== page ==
We put Elektron’s revolutionary sampling workstation to the test.
Let’s be honest here: most of us thought hardware samplers were a thing of the past. Aside from a few die-hard MPC devotees and the odd masochist still persevering with an Akai S series, most of us abandoned hardware sampling long ago in favour of the convenience, efficiency and power of software alternatives – whether that be Kontakt, EXS-24 or any number of sampler plugins, or simply dragging and dropping loops and one-shots directly onto our DAW’s timeline.
The prevalence of software samplers has had serious knock-on effects on the way the majority of us make music. We take time stretching, beat slicing and looping for granted, without any of the fuss associated with hardware. We’re much more likely to buy samples rather than create our own from scratch. Electron’s Octatrack DPS-1 aims to revolutionise the way we approach sampling and single-handedly revitalise the hardware sampler market.
The Octatrack DPS-1 is a sampling workstation with a built-in sequencer and effects (a ‘dynamic performance sampler’ in Elektron’s words), but the overall concept is quite different to what you might expect from obvious alternatives like MPCs.
The front panel of this solidly built unit is dominated by the LCD screen, which is relatively small but with a high enough resolution to offer a clear overview of all the relevant parameters for any given function. The Octatrack is based around x0x/Electribe-style step sequencing rather than the sample pads and real-time MIDI recording found on MPCs, Roland SPs and the like.
The sampling and sequencing hierarchy takes a little getting used to. At the highest level, you can create sets, which contain multiple projects and a shared audio pool. Each project can contain up to 16 banks of 16 patterns and eight arrangements. It’s a large, powerful and flexible environment in which to work, but the use of a CompactFlash card slot for sample storage and the speed of the Octatrack’s OS mean that it doesn’t feel laborious or restrictive to work with large projects as it can with many other hardware samplers. The inclusion of a USB file transfer option makes integration with a computer a little easier, although the Octatrack’s USB features are limited – you won’t find a software editor here, just the ability to drag and drop audio files into sets on the CF card.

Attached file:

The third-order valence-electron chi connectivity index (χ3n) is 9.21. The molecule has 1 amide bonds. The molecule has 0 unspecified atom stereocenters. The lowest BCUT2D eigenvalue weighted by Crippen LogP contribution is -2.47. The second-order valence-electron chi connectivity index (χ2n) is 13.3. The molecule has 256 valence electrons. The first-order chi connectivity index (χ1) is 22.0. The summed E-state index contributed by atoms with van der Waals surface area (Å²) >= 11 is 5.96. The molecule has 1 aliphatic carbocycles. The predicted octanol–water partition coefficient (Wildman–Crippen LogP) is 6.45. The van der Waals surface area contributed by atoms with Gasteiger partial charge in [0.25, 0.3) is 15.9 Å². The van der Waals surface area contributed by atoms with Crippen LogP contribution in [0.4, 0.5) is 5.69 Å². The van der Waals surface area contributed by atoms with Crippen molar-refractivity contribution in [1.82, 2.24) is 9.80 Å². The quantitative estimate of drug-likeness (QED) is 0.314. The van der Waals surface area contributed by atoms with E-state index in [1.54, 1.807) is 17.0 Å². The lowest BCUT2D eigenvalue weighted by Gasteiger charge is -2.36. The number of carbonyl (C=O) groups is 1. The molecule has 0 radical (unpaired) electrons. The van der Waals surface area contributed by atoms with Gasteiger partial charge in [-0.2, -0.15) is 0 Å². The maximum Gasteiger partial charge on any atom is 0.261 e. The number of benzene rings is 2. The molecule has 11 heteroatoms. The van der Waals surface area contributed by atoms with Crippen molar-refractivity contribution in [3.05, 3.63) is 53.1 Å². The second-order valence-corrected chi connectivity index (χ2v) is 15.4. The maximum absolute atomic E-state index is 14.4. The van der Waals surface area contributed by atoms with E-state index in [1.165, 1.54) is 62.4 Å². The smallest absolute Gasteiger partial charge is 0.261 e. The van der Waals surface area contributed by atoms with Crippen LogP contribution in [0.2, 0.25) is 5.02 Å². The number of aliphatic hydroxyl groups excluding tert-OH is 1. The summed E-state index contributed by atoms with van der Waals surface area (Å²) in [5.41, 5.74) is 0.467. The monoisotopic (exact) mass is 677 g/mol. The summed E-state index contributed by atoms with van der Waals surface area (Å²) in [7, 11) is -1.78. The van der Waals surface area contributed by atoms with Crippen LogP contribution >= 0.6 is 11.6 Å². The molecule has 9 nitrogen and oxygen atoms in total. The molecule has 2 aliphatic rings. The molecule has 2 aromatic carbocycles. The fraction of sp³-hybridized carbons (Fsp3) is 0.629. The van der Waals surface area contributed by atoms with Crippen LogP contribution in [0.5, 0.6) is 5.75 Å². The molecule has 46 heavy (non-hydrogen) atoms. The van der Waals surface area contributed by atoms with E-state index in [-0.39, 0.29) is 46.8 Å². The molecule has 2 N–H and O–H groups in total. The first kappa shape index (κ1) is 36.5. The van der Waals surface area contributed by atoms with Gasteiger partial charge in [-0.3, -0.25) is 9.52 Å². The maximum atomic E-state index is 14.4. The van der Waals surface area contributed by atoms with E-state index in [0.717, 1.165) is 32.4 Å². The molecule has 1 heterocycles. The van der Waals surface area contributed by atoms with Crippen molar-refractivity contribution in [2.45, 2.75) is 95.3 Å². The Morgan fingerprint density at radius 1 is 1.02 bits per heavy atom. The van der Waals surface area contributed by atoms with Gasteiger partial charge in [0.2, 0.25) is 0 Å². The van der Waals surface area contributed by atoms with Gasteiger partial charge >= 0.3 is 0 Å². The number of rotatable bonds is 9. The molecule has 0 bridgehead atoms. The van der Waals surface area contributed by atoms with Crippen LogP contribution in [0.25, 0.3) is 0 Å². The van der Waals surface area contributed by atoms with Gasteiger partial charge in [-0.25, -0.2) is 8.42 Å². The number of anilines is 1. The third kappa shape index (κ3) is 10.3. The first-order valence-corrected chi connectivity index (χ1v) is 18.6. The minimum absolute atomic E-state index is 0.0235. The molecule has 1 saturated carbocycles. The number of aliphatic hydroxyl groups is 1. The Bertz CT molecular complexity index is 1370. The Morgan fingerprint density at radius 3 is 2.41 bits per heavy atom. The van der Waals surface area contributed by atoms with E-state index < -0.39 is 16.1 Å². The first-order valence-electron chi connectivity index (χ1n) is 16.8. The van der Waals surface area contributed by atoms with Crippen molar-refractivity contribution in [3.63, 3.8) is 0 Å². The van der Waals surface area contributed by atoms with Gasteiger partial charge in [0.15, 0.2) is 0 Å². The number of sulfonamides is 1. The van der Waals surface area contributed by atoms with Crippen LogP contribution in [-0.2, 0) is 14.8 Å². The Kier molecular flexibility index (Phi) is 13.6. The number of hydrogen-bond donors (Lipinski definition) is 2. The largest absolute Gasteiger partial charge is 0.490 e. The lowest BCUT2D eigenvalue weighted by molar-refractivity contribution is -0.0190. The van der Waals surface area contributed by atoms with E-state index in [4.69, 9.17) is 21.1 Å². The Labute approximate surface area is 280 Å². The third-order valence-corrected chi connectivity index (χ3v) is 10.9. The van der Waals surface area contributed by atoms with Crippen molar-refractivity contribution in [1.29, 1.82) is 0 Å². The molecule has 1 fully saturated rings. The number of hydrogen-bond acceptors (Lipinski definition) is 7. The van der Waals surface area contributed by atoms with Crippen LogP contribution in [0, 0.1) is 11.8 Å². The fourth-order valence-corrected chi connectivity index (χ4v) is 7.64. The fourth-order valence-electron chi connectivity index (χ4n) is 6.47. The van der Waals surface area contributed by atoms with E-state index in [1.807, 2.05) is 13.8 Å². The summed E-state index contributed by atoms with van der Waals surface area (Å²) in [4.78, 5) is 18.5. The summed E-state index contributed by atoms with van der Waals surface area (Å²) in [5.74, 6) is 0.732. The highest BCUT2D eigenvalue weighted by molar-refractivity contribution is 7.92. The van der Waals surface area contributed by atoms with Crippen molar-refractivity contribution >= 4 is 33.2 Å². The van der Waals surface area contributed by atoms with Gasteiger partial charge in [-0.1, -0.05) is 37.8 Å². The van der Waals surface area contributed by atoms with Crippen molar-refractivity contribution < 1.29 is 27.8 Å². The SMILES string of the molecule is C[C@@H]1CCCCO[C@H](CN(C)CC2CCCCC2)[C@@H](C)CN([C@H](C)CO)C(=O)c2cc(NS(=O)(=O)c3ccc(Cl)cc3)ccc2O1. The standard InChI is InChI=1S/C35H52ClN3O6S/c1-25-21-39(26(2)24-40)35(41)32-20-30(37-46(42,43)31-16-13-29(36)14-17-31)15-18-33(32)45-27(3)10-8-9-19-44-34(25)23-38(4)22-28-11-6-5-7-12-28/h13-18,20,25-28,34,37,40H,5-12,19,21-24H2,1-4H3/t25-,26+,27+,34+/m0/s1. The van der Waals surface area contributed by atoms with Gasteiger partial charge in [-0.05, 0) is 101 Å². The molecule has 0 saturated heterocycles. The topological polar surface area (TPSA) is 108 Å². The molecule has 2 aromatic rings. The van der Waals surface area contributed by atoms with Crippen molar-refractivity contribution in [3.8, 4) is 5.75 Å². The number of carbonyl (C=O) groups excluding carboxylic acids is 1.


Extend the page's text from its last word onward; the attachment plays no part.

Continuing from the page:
The basic starting points of each audio and MIDI track are the subtly different modes on offer. In keeping with Elektron tradition, these are known as ‘machines’. The machines themselves are, in fact, one of the most interesting aspects of the Octatrack’s sound engine, each offering a slightly different set of features, strengths and weaknesses.
Static machines stream samples directly from the CF card, which means potential sample length is extremely long, since the maximum sample size is a hefty 2GB (that approach could potentially be useful for DJing or playing backing tracks for a live performance – athough we can’t help but feel that would be missing the point of the Octatrack slightly).
Flex machines are closest to what you might expect in software like Ableton Live, loading samples into RAM and allowing powerful real-time manipulation of sounds, from pitch shifting to slicing to time stretching.
Thru Machines and Neighbor machines are used to exploit the Octatrack’s built-in effects. The former allow external audio to be processed in real-time, while the latter picks up the audio output of the previous track in order to allow longer effect chains to be created (each track can hold two effects).
The Pickup machines introduced in OS 1.2 function as loopers, allowing looped samples to be built up in real time and overdubbed.